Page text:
Different types of contexts can also be included—e.g. friends/family, and all of these contexts can be categorised by weekday and weekend (as weekend leisure activities are likely to be different from week day leisure activities).
 Categorising types of users:
 When a user U1 first subscribes to the system, the form presented to the user U1 on his browser can include a plurality of drop down menus and lists comprising interests selectable by the user. As an alternative, or in addition, the form can include descriptions of types of users, and the user U1 can indicate which type of user he is. For example, there may be several boots buttons:
 Slippers button
 Stiletto button
 Trendy trainers button
 Walking boot button
 Cowboy boot button etc.
 Each of these buttons has a pre-configured list of interests appended thereto, and, upon selection of one of the buttons, all of the respective interests will be assigned to the user U1.
 As an additional or alternative use for the buttons, the user U1 is prompted to select which of these buttons best represents them. The profiler 201 can be arranged to maintain lists of users against type of button and perform some sort of collaborative filtering and implicit filtering of interest data between similar types of users.
 Format of Data:
 The information may be summarised and delivered, and optimised to, a variety of formats/devices. The formats included, but are not limited to, HTML, WML, I-mode (cHTML), VxML, XML, Postscript, PDF. The devices include but are not limited to PCs, mobile phones, PDAs, other communications devices, games consoles, set-top boxes, multi-media kiosks, wearable computers, FAX and printed hardcopy.
 The information may be delivered on demand or alerted to the user U1. The alerting may use a number of mechanisms including but not limited to email, Internet Push services, SMS, WAP Push services, Voice.
 The indexing of data by Index generator 205 includes both local and remote sources held in formats including, but not limited to, XML, HTML, WML, CHTML, plain text, RTF and speech.
 The networks over which data is transmitted further includes UMTS, GPRS packet switched mobile networks.
 Example of Implicit Adaption of Profile: Traffic Information
 Assume that the user U1 has explicitly specified an interest in motorsport, transport and cars etc. for contexts Work and Home, and the profiler 201 includes a rule that states “If a user has an interest in motor vehicles, include an interest in traffic reports”. In accordance with the description above, the user's profile will be modified to include the interest traffic. Assume further that the information provider 200 is arranged to automatically send the user U1 data at 08:30 every day. The context determining means 209 determines that the user is on his way to work (inputs from the tracking device 405 indicate that the user is moving, and that the movement is taking the user U1 closer to work and further from home; inputs from the diary and clock 401, 403 confirm that the user is on his way to work). The first retrieving means 211 retrieves information from the user's profile relating to his instantiated context, and passes this information to the second retrieving means 213, which compiles a shortlist of information sources relevant to the user's interests, and sends the shortlist to retrieval engine 701 and to the user's terminal T1. As the traffic interest is relevant to the user's current context, the ranking associated with the traffic interest is likely to be high, and thus the interest appears relatively high up the shortlist. However, assume that the user chooses to ignore the traffic interest: the Bayes net 703 modifies the preference weight associated with traffic, such that the next day (assuming the user is determined to be in same context) this modified preference weight will be applied and the interest is likely to appear further down the list (the actual position depending on the degree to which the weight is modified).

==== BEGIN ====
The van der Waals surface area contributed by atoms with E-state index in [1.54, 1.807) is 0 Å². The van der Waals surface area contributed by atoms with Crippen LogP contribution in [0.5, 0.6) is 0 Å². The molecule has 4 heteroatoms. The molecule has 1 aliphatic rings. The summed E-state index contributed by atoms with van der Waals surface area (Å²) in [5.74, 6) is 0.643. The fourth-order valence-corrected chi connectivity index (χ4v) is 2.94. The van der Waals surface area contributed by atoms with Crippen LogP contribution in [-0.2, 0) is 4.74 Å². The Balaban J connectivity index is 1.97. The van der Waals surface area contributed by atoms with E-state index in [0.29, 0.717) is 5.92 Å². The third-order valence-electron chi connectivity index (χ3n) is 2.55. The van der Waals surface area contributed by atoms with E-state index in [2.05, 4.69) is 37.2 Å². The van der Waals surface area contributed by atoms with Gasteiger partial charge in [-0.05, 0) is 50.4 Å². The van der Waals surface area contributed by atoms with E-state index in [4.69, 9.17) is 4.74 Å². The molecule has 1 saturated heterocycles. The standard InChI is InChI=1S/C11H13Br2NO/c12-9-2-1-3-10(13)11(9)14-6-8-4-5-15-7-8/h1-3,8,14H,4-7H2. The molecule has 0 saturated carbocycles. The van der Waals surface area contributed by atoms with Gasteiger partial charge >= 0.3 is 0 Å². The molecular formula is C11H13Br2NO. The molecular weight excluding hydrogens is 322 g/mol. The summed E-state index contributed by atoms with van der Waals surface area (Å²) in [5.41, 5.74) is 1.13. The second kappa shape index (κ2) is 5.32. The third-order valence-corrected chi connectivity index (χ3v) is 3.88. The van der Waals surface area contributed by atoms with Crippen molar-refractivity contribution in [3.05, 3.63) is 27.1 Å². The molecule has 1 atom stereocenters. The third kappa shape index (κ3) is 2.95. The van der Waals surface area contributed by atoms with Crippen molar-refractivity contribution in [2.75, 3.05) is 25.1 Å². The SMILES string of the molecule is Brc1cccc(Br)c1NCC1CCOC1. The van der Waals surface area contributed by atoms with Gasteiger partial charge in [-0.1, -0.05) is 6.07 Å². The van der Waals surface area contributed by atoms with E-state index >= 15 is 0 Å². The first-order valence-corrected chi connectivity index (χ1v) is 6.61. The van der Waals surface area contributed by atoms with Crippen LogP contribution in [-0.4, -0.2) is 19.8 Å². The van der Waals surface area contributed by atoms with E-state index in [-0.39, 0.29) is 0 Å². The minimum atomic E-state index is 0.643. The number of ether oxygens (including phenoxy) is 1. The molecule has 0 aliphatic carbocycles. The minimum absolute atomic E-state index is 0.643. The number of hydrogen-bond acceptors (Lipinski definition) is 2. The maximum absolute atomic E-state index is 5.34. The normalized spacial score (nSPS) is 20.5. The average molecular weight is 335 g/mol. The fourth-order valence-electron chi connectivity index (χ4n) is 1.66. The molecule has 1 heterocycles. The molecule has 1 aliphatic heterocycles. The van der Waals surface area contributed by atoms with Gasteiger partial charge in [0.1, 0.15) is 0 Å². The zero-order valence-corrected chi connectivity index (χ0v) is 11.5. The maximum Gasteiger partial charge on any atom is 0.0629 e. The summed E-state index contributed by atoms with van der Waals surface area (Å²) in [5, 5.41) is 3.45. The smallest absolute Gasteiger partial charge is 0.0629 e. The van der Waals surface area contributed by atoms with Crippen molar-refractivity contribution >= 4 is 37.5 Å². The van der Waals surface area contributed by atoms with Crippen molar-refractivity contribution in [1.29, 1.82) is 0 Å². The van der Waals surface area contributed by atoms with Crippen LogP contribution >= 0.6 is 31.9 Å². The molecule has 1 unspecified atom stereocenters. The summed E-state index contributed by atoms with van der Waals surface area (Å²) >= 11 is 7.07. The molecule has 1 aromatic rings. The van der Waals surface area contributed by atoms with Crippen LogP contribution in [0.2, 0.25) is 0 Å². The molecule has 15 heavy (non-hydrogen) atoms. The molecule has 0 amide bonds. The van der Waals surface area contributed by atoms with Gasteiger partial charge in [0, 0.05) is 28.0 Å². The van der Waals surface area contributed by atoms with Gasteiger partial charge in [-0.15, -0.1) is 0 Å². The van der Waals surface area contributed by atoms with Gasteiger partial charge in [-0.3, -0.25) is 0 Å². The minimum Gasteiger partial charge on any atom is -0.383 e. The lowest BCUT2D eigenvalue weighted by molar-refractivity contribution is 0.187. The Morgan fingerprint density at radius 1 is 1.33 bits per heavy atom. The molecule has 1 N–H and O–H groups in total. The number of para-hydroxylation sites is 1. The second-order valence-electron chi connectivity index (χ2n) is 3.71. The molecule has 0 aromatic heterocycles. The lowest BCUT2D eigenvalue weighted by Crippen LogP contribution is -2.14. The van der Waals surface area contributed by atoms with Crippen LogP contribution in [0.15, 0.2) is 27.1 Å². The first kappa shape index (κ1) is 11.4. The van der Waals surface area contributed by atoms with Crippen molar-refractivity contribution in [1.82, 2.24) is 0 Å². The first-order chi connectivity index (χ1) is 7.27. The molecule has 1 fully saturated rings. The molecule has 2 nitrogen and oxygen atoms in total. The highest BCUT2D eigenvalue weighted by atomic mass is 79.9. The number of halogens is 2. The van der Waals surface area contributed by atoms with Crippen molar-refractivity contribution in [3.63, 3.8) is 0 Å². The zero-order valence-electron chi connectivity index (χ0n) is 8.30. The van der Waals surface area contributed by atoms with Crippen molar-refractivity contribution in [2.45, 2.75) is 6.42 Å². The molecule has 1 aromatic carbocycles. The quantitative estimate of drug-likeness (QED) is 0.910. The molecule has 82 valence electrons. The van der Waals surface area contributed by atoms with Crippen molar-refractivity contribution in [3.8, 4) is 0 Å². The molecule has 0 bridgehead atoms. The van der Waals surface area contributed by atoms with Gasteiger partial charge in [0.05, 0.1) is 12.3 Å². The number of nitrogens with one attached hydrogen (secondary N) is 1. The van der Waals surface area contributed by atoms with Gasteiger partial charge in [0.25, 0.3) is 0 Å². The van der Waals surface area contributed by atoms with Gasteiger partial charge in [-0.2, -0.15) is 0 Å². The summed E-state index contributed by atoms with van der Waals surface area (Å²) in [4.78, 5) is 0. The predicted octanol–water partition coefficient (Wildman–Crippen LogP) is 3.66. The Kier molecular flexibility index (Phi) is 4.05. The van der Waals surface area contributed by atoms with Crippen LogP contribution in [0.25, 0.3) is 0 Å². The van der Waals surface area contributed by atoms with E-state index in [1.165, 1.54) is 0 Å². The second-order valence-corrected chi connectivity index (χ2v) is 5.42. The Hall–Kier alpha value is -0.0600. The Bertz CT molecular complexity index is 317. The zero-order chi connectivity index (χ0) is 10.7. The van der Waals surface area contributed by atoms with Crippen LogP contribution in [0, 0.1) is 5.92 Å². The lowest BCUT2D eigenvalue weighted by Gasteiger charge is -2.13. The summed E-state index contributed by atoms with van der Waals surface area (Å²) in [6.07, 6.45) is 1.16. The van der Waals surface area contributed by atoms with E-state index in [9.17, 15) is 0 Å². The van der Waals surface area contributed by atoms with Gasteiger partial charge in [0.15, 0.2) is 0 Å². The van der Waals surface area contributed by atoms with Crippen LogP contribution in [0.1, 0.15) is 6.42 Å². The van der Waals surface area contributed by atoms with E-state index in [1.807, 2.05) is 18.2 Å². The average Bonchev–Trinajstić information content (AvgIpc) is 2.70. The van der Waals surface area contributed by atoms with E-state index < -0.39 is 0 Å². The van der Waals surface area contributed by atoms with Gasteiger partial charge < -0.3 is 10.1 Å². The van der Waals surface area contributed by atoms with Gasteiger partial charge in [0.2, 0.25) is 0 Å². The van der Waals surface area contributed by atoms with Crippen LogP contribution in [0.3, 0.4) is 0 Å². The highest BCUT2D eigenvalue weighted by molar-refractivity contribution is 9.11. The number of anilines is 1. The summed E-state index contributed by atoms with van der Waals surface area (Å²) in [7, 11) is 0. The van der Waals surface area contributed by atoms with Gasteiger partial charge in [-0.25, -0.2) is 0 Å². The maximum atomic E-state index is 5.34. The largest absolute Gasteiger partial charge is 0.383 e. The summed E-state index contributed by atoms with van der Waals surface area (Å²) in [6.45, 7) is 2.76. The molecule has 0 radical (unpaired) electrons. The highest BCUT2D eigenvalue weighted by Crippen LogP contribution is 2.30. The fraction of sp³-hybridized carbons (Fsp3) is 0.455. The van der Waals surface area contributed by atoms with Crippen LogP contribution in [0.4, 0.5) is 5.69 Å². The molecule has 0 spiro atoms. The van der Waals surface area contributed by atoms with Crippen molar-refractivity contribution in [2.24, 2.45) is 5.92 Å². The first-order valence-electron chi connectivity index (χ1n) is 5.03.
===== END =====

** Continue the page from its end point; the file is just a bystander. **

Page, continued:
The degree to which the preference weight is modified can depend on the number of days an interest is ignored, so that some sort of time dependent function is applied to calculate the weight.
 Aspects of the information provider 200, in particular the profile information stored on database DB1, may be operated behind a firewall, so that external parties cannot gain access to profile information. Alternatively the whole system could be run from within an intranet, or a secure network environment, such that the only communication with external systems is to receive updated information sources, for indexing purposes, and to communicate with a mobile user.
 As will be understood by those skilled in the art, the invention described above may be embodied in one or more computer programs. These programmes can be contained on various transmission and/or storage mediums such as a floppy disc, CD-ROM, or magnetic tape so that the programmes can be loaded onto one or more general purpose computers or could be downloaded over a computer network using a suitable transmission medium.
 Unless the context clearly requires otherwise, throughout the description and the claims, the words “comprise”, “comprising” and the like are to be construed in an inclusive as opposed to an exclusive or exhaustive sense; that is to say, in the sense of “including, but not limited to”. The words “X including Y” and the like are to be construed as indicating that X has at least Y, but that X most likely has other elements in addition to Y.